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New Insights in Pollen Tube-Synergid Interaction Add to Known Model of Plant Reproduction

Written by: Octavia Rowe ‘24

Edited by: Angelina Cho ‘24

Courtesy of Wikimedia Commons

For most people, the life cycle of a plant is something that they learned about in junior high school and haven’t considered since. Plants are pollinated, make seeds and sometimes fruit, the seed grows into a plant, flowers, and the cycle begins again. Many of my friends were surprised at the fact that pollination itself is not the same as fertilization when I spoke with them about this article. Though this may not be the most scientific survey or the most representative sample group, this article will begin by going over what is currently known about how reproduction works in angiosperms, as derived from studies on the model species Arabidopsis thaliana and others.

When flowers are pollinated, grains of dehydrated pollen rest on the top of the stigma. On the stigmatic surface, pollen grains are hydrated and a pollen tube holding within it two sperm cells begins polarized growth down the style[1]. Only one end of the pollen grain will grow, creating a polarized cell growth pattern. As the pollen tube grows down into the ovary, it is drawn toward ovules by special LURE proteins, where it passes over two synergid cells, a pair of cells named for their function as conductors. Both synergids coordinate pollen tube burst, and the receptive synergid bursts along with the pollen tube. If double fertilization is successful–one sperm fusing with the egg cell and the other with the central cell–then the remaining persistent synergid eventually degrades and fuses with the central cell. If not, then the cycle begins again and the persistent synergid becomes the new receptive synergid[2].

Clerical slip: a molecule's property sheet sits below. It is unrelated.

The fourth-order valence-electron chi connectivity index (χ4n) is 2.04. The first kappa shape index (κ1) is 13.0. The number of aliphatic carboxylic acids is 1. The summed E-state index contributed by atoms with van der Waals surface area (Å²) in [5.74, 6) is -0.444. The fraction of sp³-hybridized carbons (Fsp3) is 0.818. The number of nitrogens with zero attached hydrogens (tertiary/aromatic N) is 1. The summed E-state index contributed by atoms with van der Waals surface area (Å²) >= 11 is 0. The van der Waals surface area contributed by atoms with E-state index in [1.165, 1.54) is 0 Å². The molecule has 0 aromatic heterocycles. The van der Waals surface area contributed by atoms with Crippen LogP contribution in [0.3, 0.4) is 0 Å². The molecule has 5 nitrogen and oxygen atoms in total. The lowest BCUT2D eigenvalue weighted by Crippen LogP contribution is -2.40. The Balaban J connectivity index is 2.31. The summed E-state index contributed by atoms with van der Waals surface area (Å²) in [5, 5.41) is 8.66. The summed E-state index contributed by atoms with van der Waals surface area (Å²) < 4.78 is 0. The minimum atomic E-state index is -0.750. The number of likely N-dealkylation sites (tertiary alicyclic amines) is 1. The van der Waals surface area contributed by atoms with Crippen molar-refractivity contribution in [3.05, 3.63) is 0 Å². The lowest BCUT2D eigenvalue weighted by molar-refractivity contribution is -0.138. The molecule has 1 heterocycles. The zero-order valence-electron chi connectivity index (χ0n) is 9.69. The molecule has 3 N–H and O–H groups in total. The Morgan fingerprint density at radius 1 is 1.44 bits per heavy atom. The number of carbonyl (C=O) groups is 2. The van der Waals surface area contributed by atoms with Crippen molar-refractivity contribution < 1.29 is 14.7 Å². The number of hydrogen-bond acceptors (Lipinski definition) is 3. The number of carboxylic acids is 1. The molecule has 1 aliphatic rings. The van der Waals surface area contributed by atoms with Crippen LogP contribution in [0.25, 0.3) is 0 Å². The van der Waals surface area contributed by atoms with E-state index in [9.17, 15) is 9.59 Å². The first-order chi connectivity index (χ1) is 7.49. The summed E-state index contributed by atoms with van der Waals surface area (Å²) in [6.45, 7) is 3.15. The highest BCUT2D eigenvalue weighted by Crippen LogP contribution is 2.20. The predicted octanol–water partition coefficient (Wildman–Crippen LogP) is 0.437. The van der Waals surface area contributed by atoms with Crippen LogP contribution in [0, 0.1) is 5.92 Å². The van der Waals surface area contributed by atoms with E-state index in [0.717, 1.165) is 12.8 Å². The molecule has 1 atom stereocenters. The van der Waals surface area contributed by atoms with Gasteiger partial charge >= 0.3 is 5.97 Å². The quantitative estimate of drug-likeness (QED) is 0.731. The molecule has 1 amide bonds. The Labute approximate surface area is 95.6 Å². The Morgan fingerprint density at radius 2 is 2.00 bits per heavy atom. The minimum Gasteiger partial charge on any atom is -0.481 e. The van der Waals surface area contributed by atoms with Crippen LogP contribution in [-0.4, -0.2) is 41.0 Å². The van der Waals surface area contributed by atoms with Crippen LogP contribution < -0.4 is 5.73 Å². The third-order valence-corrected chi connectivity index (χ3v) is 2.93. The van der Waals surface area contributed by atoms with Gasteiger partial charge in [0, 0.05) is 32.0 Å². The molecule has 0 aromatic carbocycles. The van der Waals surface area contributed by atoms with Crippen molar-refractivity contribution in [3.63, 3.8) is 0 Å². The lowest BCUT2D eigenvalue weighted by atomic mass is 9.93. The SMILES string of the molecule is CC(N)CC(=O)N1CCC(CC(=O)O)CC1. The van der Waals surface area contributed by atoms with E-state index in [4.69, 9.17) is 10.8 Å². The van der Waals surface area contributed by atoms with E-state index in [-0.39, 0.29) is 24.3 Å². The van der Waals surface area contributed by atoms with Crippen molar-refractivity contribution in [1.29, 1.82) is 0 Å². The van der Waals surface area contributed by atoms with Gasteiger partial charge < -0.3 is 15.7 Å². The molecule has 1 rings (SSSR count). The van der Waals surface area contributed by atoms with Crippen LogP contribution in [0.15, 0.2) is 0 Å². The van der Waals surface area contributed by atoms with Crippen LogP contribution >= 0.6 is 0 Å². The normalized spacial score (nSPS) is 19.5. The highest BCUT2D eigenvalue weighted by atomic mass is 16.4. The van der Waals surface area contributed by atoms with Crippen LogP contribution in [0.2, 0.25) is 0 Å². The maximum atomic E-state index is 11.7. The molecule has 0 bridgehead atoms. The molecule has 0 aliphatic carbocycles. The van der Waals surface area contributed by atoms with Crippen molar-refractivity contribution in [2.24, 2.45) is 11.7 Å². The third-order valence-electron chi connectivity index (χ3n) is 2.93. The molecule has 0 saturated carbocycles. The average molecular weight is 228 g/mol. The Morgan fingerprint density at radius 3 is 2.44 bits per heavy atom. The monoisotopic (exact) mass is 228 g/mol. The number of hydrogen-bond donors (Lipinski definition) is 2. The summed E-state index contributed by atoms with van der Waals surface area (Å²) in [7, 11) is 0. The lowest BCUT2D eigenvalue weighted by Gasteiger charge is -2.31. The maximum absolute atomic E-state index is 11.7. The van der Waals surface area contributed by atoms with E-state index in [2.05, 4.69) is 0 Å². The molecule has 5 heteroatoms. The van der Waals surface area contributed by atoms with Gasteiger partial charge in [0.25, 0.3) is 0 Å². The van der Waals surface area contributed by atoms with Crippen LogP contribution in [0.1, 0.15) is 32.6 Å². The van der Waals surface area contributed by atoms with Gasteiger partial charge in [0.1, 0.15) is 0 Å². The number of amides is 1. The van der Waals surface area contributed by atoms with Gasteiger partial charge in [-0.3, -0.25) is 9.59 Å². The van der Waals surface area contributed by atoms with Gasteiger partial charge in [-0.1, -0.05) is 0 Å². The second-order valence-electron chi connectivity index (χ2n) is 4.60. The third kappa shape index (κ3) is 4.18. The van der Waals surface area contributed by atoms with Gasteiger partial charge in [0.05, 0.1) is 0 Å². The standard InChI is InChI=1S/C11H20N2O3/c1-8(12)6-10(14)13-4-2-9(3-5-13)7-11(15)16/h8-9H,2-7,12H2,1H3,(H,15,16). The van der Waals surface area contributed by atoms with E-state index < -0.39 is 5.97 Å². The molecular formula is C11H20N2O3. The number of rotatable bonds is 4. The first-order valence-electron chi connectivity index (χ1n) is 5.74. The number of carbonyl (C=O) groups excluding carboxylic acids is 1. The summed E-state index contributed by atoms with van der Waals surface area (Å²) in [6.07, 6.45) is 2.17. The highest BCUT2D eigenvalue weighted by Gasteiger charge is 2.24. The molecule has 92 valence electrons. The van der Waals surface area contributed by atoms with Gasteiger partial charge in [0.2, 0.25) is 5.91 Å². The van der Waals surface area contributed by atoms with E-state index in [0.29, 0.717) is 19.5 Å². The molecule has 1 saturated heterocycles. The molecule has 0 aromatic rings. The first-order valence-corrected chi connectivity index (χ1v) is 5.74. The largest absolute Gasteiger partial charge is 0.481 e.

However, before bursting, as it grows towards the ovule, the pollen tube releases Rapid Alkalinization Factors (RALFs) that act as ligands for the FERONIA (FER) protein receptor complex within the membrane of the synergid cells. When the pollen tube reaches the synergids, the FER complex perceives the RALFs and a signaling cascade begins that eventually causes the pollen tube to burst[2].

Two recent papers, by Sheng Zhong et al and Yan Ju et al respectively, describe processes that occur between this reception and pollen tube burst centering on failures caused by polytubey or pollen tubes not bursting. Polytubey is when more than one pollen tube grows into an ovule, and polyspermy is when more than one sperm fuse with the egg and central cell respectively.

In control groups, Arabidopsis thaliana plants are fertilized successfully nearly 100% of the time because of a series of tightly regulated processes that prevent failure events. It was previously known that during pollen tube reception NORTIA (NTA), a transmembrane protein normally localized to the Golgi apparatus, is re-localized to the filiform apparatus, a thickened structure at the end of the synergid known to secrete LURE proteins, at the receptive end of the synergids[3], though the purpose or role of it was not clear. Ju’s paper now tells us that this NTA is localized after pollen tube reception because it promotes pollen tube bursting.

The most important experiment performed in Ju’s paper is as follows: It is known that feronia (fer) loss of function mutants increase infertility to 80%, and that NTA is only re-localized after FER is initiated. If NTA promotes pollen tube burst, then NTA already localized to the filiform apparatus in FER mutants will increase fertility. To test this hypothesis, a FER and filiform apparatus localized NTA mutant, faNTA, was created and pollinated with wild type Arabidopsis thaliana pollen. Loss of function fer mutants and faNTA were hybridized to create fer;faNTA plants. Indeed, it was observed that infertility was halved from 80% to 40% in fer versus fer;faNTA mutants, a significant decrease against controls. The results indicated that by localizing NTA to the filiform apparatus, pollen tube burst is promoted and fertility is increased.